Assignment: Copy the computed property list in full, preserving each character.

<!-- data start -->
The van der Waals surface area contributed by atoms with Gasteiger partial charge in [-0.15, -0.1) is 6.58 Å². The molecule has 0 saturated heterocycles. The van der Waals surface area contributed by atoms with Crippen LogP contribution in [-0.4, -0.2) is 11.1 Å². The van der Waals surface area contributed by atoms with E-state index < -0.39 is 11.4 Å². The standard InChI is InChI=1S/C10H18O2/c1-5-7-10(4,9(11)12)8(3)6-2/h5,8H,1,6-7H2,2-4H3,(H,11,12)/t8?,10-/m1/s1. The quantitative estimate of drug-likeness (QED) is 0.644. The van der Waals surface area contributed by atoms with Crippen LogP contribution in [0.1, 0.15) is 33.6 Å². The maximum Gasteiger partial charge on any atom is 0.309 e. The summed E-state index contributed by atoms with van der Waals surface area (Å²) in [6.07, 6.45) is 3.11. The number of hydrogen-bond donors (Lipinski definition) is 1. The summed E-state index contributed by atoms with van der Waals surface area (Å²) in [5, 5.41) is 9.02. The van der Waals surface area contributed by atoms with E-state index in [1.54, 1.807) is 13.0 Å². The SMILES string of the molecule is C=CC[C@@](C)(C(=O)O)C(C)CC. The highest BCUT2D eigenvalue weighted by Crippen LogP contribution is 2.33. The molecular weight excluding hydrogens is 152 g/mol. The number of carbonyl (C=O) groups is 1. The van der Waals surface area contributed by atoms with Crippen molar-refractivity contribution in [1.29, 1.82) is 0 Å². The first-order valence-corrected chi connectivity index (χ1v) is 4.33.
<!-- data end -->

The van der Waals surface area contributed by atoms with Gasteiger partial charge in [-0.15, -0.1) is 6.58 Å². The molecule has 0 saturated heterocycles. The van der Waals surface area contributed by atoms with Crippen LogP contribution in [-0.4, -0.2) is 11.1 Å². The van der Waals surface area contributed by atoms with E-state index < -0.39 is 11.4 Å². The standard InChI is InChI=1S/C10H18O2/c1-5-7-10(4,9(11)12)8(3)6-2/h5,8H,1,6-7H2,2-4H3,(H,11,12)/t8?,10-/m1/s1. The quantitative estimate of drug-likeness (QED) is 0.644. The van der Waals surface area contributed by atoms with Crippen LogP contribution in [0.1, 0.15) is 33.6 Å². The maximum Gasteiger partial charge on any atom is 0.309 e. The summed E-state index contributed by atoms with van der Waals surface area (Å²) in [6.07, 6.45) is 3.11. The number of hydrogen-bond donors (Lipinski definition) is 1. The summed E-state index contributed by atoms with van der Waals surface area (Å²) in [5, 5.41) is 9.02. The van der Waals surface area contributed by atoms with E-state index in [1.54, 1.807) is 13.0 Å². The SMILES string of the molecule is C=CC[C@@](C)(C(=O)O)C(C)CC. The highest BCUT2D eigenvalue weighted by Crippen LogP contribution is 2.33. The molecular weight excluding hydrogens is 152 g/mol. The number of carbonyl (C=O) groups is 1. The van der Waals surface area contributed by atoms with Crippen molar-refractivity contribution in [1.29, 1.82) is 0 Å². The first-order valence-corrected chi connectivity index (χ1v) is 4.33.